By the time Peter Ilyich Tchaikovsky wrote his Slavonic March in 1876, Imperial Russia had become the world’s largest country, encompassing one-sixth of the world’s land surface, eleven time zones, and dozens of different national groups. Yet Russia remained a poor and largely agrarian country. Its serfs had been emancipated only in 1861, and with many restrictions (Emperor Alexander II corresponded with Abraham Lincoln, who would free America’s slaves two years later.) Literacy rates remained low, the result of a poorly developed educational system and repression of Ukrainian and other non-Russian languages. Until the Revolution of 1905, Imperial Russia was the only major European state without any kind of parliamentary or institutional check upon the powers of the king, or tsar as he was called in Russia. Desperate conditions produced waves of migration into Siberia and abroad. Between 1900 and 1920, 20% of America’s immigrants came from the Russian Empire, many of them Poles, Ukrainians, and Jews. Failure to keep pace with the industrial and technological advances of its European neighbors proved costly on the battlefield, and Russian armies performed poorly in the Crimean War (1853-56), the Russo-Japanese War (1904-05), and the First World War (1914-18). The Romanov dynasty never solved the question “how to survive as a great power, bestowed upon Russia by its place in Europe, with the economic and military capabilities of an undeveloped country,” and in February 1917 it collapsed. Eight months later, the Bolsheviks staged a coup which led to the creation of the Soviet Union, the world’s first Communist state.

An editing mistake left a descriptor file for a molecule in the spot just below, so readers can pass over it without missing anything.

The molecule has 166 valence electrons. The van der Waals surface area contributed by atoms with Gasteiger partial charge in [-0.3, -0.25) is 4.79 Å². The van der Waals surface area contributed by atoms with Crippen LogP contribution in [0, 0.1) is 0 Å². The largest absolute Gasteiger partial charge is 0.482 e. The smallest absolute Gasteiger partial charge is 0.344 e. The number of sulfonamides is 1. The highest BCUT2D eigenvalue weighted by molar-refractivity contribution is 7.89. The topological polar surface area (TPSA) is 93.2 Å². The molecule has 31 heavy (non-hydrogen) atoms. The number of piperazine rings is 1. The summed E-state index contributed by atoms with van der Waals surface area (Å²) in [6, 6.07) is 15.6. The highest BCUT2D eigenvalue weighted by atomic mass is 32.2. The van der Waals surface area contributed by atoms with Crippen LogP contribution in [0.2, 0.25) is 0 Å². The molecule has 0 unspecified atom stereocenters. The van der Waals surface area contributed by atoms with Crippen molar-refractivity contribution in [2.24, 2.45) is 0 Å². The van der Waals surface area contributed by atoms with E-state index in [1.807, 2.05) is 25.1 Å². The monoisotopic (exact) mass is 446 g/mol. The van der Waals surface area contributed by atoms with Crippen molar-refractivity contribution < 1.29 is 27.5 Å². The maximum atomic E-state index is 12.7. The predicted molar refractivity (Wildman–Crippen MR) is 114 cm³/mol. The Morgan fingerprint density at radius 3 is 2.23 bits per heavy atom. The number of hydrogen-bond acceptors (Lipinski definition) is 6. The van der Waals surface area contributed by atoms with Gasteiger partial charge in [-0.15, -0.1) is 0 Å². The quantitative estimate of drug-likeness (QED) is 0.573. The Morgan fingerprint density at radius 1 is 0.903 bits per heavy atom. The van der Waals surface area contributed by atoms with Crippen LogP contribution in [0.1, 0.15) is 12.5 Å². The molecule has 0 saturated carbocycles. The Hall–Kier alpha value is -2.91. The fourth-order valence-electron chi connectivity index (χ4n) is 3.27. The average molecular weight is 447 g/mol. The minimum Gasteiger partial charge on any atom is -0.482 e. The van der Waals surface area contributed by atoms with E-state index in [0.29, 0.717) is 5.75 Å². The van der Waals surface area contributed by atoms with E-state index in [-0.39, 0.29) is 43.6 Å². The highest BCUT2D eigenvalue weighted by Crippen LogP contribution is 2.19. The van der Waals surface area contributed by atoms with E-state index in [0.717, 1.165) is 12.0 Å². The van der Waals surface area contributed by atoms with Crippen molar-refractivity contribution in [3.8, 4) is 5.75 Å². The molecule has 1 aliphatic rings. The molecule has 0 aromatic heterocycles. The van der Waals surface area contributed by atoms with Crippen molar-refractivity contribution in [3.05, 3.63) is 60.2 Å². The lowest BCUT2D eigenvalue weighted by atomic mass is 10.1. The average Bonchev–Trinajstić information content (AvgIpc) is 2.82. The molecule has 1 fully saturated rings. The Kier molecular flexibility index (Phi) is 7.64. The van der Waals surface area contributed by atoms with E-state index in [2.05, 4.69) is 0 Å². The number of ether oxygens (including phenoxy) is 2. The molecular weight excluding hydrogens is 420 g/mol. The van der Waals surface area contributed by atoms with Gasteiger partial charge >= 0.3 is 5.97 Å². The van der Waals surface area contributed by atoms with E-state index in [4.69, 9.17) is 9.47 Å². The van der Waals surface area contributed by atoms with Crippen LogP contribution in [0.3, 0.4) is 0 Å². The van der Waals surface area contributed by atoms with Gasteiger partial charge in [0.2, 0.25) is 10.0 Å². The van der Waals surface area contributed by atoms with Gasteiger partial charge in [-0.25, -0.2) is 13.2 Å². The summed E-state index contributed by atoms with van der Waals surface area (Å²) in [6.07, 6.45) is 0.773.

Despite these difficulties , nineteenth-century Russia produced a world-class literary tradition marked by the likes of Dostoevsky, Tolstoy, and Turgenev, a superb ballet, a grand tradition of realist painters (most notably Ilya Repin), and a number of composers whose works remain classics today. Insofar as possible, artists from all disciplines sought to protest censorship (even musical scores had been censored for a time) and political repression. One notable group of composers, called The Five, helped create a Russian national musical tradition, favoring themes from Russian history and folklore and also the music of the Orthodox Church. Interestingly, Mily Balakirev was the group’s only professional musician. César Cui was a specialist in military fortification, Modest Musorgsky (whose Pictures at an Exhibition was performed at the Norton Center by the New York Philharmonic in March 2009 ) was a civil servant, Nikolai Rimsky-Korsakov a military officer, and Alexander Borodin a chemist. By the 1910s, Russian composers had become notable as pioneers of experimental and controversial techniques and forms. Igor Stravinsky’s discordant Rite of Spring drew catcalls and walkouts when it was first performed in Paris in 1913, but it is considered to be a seminal event in the emergence of modern European music.